If you have seen some of the piano tutorials on our site you've probably noticed that I use the Motif XS-8. In this page I'm going to tell you why I chose to have this extraordinary keyboard and what is its great advantage.
Well let me tell you that. Basically, The Motif is an all-in-one keyboard. I can do EVERYTHING with this instrument, and I'm talking about performing, arranging, composing etc.
Performing - As a piano player and keyboardist I often perform with a band, a duo with a singer and sometimes Iplay and sing or perform electric
music in a one-man-show. I can do all of that thanks to my baby :)
The Yamaha Motif has a huge bank of sounds, accompaniment styles, cool grooves and many more features. The sound of the piano is authentic, warm and beautiful. When you talk about this terrific instrument... well, it feels like the sky is the limit with this instrument.
However, it has one main disadvantage: It is heavy. and when I say heavy I mean REALLY heavy. My Motif XS-8 weights 28.6kg (63.0 lbs.) so it is quite difficult to carry it for gigs. I take it out only when I have to (Meaning when I get paid enough or I play with a respected artists that demands this sort of instrument). Most times I just need the sound of a piano, so I solved the weight problem by buying a portable digital piano - the Yamaha P-85. It has a beautiful sound of a piano and it weighs about only 11 kilos.
Arranger Workstation - I use the Yamaha Motif as my workstation for recording, arranging and composing music. You can create new sounds and accompaniment styles with this keyboard. The built in sounds are so authentic that you can hear the nuances of the sounds of the different instruments. I have composed many playbacks and arrangements that sound like live music. with this beast.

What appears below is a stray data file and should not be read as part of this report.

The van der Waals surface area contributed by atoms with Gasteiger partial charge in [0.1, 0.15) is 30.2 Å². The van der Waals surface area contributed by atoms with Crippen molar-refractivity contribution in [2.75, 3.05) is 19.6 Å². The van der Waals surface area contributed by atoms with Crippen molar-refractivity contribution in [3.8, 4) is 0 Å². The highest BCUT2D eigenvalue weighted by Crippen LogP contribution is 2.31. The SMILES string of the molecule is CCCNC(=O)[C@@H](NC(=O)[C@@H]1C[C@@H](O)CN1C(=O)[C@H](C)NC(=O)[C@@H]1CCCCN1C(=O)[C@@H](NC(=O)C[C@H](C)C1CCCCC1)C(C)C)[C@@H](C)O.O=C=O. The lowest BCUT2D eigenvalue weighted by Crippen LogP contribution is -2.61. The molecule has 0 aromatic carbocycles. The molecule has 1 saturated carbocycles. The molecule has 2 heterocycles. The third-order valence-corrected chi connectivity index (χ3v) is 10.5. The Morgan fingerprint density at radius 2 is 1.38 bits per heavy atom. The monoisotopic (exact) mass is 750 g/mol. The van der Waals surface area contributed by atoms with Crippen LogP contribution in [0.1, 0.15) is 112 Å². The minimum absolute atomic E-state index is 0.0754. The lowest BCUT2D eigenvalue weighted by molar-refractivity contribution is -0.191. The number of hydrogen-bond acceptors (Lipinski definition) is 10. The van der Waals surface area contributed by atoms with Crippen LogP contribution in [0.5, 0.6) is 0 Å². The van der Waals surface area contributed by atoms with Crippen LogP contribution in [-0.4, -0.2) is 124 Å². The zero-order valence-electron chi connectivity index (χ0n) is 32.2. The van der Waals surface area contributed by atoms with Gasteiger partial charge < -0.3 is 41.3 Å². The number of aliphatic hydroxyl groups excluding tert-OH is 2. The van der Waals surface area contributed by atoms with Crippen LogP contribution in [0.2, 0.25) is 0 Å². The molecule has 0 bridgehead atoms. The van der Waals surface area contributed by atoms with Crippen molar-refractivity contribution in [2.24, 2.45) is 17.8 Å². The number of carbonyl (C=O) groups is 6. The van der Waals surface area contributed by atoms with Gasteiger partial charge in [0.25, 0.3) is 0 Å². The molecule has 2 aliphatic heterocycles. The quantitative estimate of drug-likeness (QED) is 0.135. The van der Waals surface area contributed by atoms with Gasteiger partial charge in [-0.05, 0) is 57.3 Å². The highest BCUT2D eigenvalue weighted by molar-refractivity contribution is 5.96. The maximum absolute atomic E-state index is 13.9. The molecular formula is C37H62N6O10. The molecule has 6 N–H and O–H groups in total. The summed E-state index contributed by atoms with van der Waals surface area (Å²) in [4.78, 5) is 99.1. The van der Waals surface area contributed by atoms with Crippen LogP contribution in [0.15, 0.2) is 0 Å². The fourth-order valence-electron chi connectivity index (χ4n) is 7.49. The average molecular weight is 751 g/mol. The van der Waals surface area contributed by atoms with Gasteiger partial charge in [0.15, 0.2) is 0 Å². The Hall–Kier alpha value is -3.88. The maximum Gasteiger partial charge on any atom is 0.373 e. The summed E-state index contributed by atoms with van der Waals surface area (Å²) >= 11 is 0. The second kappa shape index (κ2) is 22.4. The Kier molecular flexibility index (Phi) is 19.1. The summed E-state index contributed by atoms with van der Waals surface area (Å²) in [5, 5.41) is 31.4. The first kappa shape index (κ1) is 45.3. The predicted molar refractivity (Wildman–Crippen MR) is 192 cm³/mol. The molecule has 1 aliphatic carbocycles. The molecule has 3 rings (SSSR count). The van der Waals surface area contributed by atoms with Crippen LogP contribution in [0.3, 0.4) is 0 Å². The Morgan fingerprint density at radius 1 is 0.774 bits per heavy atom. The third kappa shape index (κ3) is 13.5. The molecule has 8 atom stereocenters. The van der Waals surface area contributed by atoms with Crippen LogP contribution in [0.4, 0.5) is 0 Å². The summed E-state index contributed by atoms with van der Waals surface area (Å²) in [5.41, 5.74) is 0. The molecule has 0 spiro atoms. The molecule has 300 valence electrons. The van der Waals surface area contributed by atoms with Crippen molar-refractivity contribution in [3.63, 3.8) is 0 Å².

The Yamaha Motif series
There are many different models of Motif keyboards. Let try to make things clearer for you:
The Yamaha Company has begun producing the Motif series in 2001. It includes the following models:
The classic Motif which was introduced in 2001, Motif ES introduced 2 years later, Motif XS (2007) and Motif XF (2010). Here is the XS series for example:
Yamaha Motif XS-6 (5 octaves)
Yamaha Motif XS-7 74 keys (6 octaves)
In each of these series there is an added number for the model - 6, 7 or 8. This number indicates the number of the keys in the keyboard.
Motif XS-8 88 keys (seven octaves).
Motif 8 also comes with the Graded Hammer Action, so it is like having a digital piano with unlimited music possibilities. The disadvantage of the special hammer action inside the Motif 8 is that it makes this model heavy and inconvenient to carry for performing. (The 6, and 7 series are lighter because they are smaller and don't have the graded hammer action)
The Yamaha Motif keyboards, as other professional Yamaha keyboards, come with a huge bank of sounds (the newer the model, the richer the sound bank), as well as accompaniment styles, 16 tracks for recording on-board, polyphonic 128 keys etc.
Now, let's see what the special features in the Yamaha Motif are: